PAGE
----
Unfortunately, the publisher never went to school.

Monday, June 15, 2009

If Hell Has Chinese Food

Hubby and I usually go out for date night on Friday night. This Friday night our babysitter (Tigger) was out for her own date night and we were unable to go. She was home on Saturday, so we went out to this new Chinese restaurant that opened just down the road from our house.

My husband's alter ego is a reviewer of all things expat (at least all things expat related to Warsaw). Last week's review was in regard to the rudeness we experienced at this restaurant. We gave them another chance, and this time the staff was much more pleasant. The management most likely told them not to be rude to the customers.

Instead we should poison them.

We started by ordering a large beer (for him) and a glass of red wine (for me). Our waitress said, "We don't have red wine."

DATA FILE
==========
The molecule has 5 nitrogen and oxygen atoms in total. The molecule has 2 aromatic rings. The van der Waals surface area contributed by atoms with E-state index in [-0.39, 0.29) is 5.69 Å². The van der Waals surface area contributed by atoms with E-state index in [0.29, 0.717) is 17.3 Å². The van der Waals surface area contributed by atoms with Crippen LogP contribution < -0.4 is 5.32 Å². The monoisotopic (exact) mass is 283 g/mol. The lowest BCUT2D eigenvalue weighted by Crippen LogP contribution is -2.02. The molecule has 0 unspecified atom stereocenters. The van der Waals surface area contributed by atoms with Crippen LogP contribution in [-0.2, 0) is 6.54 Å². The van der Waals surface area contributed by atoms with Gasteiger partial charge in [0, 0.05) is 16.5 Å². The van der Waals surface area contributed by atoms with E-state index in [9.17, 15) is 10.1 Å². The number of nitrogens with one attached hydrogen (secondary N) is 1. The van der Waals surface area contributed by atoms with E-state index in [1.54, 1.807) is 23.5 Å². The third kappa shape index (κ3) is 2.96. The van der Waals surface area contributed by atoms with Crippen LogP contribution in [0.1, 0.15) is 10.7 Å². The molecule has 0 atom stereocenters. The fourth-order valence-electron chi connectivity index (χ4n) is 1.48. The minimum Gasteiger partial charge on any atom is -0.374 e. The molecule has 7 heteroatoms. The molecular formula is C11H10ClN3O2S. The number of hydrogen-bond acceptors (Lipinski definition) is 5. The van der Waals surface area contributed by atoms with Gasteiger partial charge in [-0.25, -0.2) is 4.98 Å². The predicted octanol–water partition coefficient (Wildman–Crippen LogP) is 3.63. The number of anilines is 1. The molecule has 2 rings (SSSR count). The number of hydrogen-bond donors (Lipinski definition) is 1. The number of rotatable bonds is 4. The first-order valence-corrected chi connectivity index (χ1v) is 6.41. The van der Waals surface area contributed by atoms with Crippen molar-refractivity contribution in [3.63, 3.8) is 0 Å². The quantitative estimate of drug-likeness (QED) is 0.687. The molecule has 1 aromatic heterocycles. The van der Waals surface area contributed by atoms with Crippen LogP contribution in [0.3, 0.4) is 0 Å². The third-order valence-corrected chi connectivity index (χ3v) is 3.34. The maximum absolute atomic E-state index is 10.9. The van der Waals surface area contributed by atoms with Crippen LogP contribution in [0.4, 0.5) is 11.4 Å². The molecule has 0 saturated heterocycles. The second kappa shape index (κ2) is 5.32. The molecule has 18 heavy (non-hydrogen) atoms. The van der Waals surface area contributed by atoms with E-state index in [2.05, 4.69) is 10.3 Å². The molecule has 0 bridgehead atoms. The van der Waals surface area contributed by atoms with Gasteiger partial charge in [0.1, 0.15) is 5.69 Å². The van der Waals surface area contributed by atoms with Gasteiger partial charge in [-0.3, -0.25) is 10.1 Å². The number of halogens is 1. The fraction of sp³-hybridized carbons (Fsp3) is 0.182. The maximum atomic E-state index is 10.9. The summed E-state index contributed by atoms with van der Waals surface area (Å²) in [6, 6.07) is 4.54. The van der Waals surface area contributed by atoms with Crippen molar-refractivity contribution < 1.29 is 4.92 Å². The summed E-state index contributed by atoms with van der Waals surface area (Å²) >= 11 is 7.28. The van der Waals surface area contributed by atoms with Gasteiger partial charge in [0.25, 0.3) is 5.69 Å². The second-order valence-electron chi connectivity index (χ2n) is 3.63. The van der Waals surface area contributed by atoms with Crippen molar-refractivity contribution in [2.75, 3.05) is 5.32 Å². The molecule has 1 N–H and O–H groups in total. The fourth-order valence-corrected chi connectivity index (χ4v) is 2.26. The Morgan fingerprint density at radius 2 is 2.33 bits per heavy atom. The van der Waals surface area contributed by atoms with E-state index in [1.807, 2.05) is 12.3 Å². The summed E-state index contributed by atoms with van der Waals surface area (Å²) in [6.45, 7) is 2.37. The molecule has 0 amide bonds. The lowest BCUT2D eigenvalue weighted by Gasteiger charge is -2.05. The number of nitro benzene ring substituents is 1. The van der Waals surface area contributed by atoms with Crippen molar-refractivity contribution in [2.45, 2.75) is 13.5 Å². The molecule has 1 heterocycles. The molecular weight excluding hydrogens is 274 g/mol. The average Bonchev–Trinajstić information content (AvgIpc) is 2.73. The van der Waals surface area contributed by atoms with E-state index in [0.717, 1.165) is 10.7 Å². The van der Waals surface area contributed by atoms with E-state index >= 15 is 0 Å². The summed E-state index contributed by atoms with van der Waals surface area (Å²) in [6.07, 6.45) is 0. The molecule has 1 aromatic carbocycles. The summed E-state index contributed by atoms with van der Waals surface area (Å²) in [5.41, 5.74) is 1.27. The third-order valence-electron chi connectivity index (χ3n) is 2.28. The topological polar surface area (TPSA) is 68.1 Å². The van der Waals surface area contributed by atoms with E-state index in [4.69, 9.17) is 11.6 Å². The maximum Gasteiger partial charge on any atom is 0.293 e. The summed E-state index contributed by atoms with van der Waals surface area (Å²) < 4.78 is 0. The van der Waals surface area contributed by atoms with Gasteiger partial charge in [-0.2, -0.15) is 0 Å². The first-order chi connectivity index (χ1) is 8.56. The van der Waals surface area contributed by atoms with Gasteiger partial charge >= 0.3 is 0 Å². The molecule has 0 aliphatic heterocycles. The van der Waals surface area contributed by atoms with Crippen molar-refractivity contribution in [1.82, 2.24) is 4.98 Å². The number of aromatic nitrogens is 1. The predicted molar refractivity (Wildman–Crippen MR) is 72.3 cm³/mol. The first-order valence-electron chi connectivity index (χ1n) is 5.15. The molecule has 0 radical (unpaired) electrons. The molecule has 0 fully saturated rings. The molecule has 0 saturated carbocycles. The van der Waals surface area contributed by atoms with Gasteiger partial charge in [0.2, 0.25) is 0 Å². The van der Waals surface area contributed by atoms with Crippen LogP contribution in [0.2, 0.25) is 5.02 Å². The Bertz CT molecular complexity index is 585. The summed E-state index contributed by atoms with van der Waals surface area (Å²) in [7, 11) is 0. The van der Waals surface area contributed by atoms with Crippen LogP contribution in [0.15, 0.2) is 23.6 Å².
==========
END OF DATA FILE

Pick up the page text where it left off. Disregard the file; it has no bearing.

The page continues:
I stared at her. "I understand all of those words individually, but together they do not make sense."

Then, Dylan impaled himself with a chopstick.

After we pulled the splinters out and stopped the bleeding, the first dish arrived. Spring rolls. They were quite small. Dylan and I tried to be very professional (we're reviewing the food after all). "It's a little too salty. There's more than a hint of garlic."

The next dish was Kung Pao chicken. This one was pretty oily and just not incredibly tasty. Again, far too much salt was used.

The third dish was not the one we ordered, so we sent it back. In order to punish us, they returned with a dish that after two bites made my tongue go completely numb.

The waitress returned and asked if we would like dessert. I said, "The food you have brought us has gotten progressively worse. What will you bring next, a steaming pile of dog shit?"

To which my husband replied, "Is that an option? I'd like to trade this dish in for that!"

We tipped the waitress well (she'll need it for when the health department shuts them down) and left the building like it was a nuclear disaster waiting to happen.

Friday, June 12, 2009

The Meaning of Life, It Could Very Well Be Monty Python's